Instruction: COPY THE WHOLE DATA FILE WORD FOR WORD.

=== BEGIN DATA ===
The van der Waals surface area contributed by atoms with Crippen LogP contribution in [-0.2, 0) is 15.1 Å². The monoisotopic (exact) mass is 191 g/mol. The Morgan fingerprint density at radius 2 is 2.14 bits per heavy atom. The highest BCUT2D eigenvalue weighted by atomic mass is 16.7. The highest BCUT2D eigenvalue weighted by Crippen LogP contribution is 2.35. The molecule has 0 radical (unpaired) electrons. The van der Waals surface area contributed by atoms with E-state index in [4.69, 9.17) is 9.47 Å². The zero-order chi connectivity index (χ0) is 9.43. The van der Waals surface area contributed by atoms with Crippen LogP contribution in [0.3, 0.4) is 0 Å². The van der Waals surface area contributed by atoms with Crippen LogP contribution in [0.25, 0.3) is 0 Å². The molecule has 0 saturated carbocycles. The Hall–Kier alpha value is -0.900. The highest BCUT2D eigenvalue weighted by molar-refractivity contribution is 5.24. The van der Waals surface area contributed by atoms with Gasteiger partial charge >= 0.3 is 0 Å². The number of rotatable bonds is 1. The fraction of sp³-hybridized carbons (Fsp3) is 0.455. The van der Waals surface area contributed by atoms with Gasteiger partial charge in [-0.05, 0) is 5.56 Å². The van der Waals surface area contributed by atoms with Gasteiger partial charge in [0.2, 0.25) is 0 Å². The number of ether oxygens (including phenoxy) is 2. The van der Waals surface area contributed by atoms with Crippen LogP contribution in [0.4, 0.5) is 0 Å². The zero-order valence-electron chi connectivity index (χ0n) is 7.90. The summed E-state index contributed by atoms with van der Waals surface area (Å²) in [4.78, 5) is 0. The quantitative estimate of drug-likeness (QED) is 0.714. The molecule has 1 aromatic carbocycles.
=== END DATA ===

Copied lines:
The van der Waals surface area contributed by atoms with Crippen LogP contribution in [-0.2, 0) is 15.1 Å². The monoisotopic (exact) mass is 191 g/mol. The Morgan fingerprint density at radius 2 is 2.14 bits per heavy atom. The highest BCUT2D eigenvalue weighted by atomic mass is 16.7. The highest BCUT2D eigenvalue weighted by Crippen LogP contribution is 2.35. The molecule has 0 radical (unpaired) electrons. The van der Waals surface area contributed by atoms with E-state index in [4.69, 9.17) is 9.47 Å². The zero-order chi connectivity index (χ0) is 9.43. The van der Waals surface area contributed by atoms with Crippen LogP contribution in [0.3, 0.4) is 0 Å². The van der Waals surface area contributed by atoms with Crippen LogP contribution in [0.25, 0.3) is 0 Å². The molecule has 0 saturated carbocycles. The Hall–Kier alpha value is -0.900. The highest BCUT2D eigenvalue weighted by molar-refractivity contribution is 5.24. The van der Waals surface area contributed by atoms with Gasteiger partial charge >= 0.3 is 0 Å². The number of rotatable bonds is 1. The fraction of sp³-hybridized carbons (Fsp3) is 0.455. The van der Waals surface area contributed by atoms with Gasteiger partial charge in [-0.05, 0) is 5.56 Å². The van der Waals surface area contributed by atoms with Gasteiger partial charge in [0.2, 0.25) is 0 Å². The number of ether oxygens (including phenoxy) is 2. The van der Waals surface area contributed by atoms with Crippen LogP contribution in [0.4, 0.5) is 0 Å². The zero-order valence-electron chi connectivity index (χ0n) is 7.90. The summed E-state index contributed by atoms with van der Waals surface area (Å²) in [4.78, 5) is 0. The quantitative estimate of drug-likeness (QED) is 0.714. The molecule has 1 aromatic carbocycles.